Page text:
I gave this talk, on zoom, to Teachers Against the Climate Crisis in India.
Friday, 4 December 2020
The market takes shape: the Ukrainian gas sector to 2030
Domestic gas market reform is moving ahead in Ukraine. The cycle of disputes with Russia on transit has been broken by the deal struck at the new year; the transit business continues to decline, while the storage business is soaring and interconnections with European markets are developing. Market pricing has been adopted for the residential sector, and the largely unreformed heat sector should follow in May 2021. Over the longer term, Ukraine’s integration not only with European gas markets but with European energy policy will determine whether gas demand will fall with coal or find new openings, firstly in the power sector. My paper published by the Oxford Institute for Energy Studies, is here.
Posted by Simon Pirani at 16:30 No comments:
Thursday, 27 August 2020
Tuesday, 23 June 2020
The Silvertown tunnel is in a hole, so Stop Digging
This report, which I wrote, calls for the Silvertown tunnel project to be scrapped. It was published by the Transport Action Network, Stop the Silvertown Tunnel coalition, Speak Out Woolwich and Extinction Rebellion Greenwich. I also wrote some comments on it in The Ecologist.
Posted by Simon Pirani at 11:00 No comments:
Thursday, 28 May 2020
European gas storage: backhaul helps open the Ukrainian safety valve
The European gas market is oversupplied, with demand down due to Covid-19. Storage facilities are filling up and Ukrainian companies are offering the country's huge storage capacity to European traders. With "virtual reverse flow" now in place, it's working well. An Oxford Energy Comment by my colleague Jack Sharples and me.
Posted by Simon Pirani at 09:59 No comments:
Tuesday, 10 March 2020
The Russia-Ukraine gas transit deal: opening a new chapter
Gazprom and Naftogaz Ukrainy signed agreements at the end of last year covering the transit of Russian gas through Ukraine for the period 2020-24, with transit volumes of 65 bcm in 2020 and 40 bcm per year thereafter. In this Oxford Energy Insight, Jack Sharples and I analyse how the deal was reached, the terms of the deal, the likely transit flows via Ukraine during the period of the deal, and what that means for Gazprom and for Naftogaz. In a linked Insight, Implications of the Russia-Ukraine gas transit deal for alternative pipeline routes and the Ukrainian and European markets, by Simon Pirani, Jack Sharples, Katja Yafimava and Vitaly Yermakov, we look at the broader picture of Russian gas exports to Europe in the light of the deal.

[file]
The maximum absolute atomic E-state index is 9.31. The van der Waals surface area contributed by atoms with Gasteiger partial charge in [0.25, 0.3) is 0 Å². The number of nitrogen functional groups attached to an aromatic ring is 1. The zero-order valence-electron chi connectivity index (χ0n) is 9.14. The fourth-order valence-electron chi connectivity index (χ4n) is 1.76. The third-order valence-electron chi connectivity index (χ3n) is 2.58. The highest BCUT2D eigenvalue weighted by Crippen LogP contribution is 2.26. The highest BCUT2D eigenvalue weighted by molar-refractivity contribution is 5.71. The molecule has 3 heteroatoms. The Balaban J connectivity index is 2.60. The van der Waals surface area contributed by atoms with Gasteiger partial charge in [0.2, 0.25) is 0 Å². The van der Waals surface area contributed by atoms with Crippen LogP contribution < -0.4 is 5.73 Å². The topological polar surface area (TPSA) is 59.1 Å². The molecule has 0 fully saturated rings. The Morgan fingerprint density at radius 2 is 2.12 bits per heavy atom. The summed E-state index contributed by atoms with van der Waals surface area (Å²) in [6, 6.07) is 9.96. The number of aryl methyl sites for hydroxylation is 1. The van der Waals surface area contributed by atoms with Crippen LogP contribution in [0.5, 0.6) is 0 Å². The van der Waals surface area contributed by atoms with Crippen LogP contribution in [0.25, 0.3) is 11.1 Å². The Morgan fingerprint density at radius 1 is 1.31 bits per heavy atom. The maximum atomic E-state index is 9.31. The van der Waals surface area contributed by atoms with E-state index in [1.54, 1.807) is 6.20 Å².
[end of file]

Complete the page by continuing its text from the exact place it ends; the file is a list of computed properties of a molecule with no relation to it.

Posted by Simon Pirani at 09:43 No comments:
Sunday, 9 February 2020
The Fossil Fuelled Monster and the Climate Failure of States
"Millions of school students, by striking to protest at government inaction on climate change, have brought popular rebellion back to the centre of international politics. The “Fridays for Future” strikes could turn out to be among the roots of deeper, wider, civil society movements to avert dangerous global warming." My article on the E-International Relations site.
Posted by Simon Pirani at 10:23 No comments:
Sunday, 2 February 2020
Socialism, capitalism and the transition away from fossil fuels
Decarbonising the economy will be impossible unless we transform our economic and social systems. This means looking to a world beyond capitalism. My article for OpenDemocracy. It is based on a talk I gave at the University of Durham's Centre for Culture and Ecology on 16 January 2020. Slide presentation from the talk here.
Posted by Simon Pirani at 09:50 No comments:
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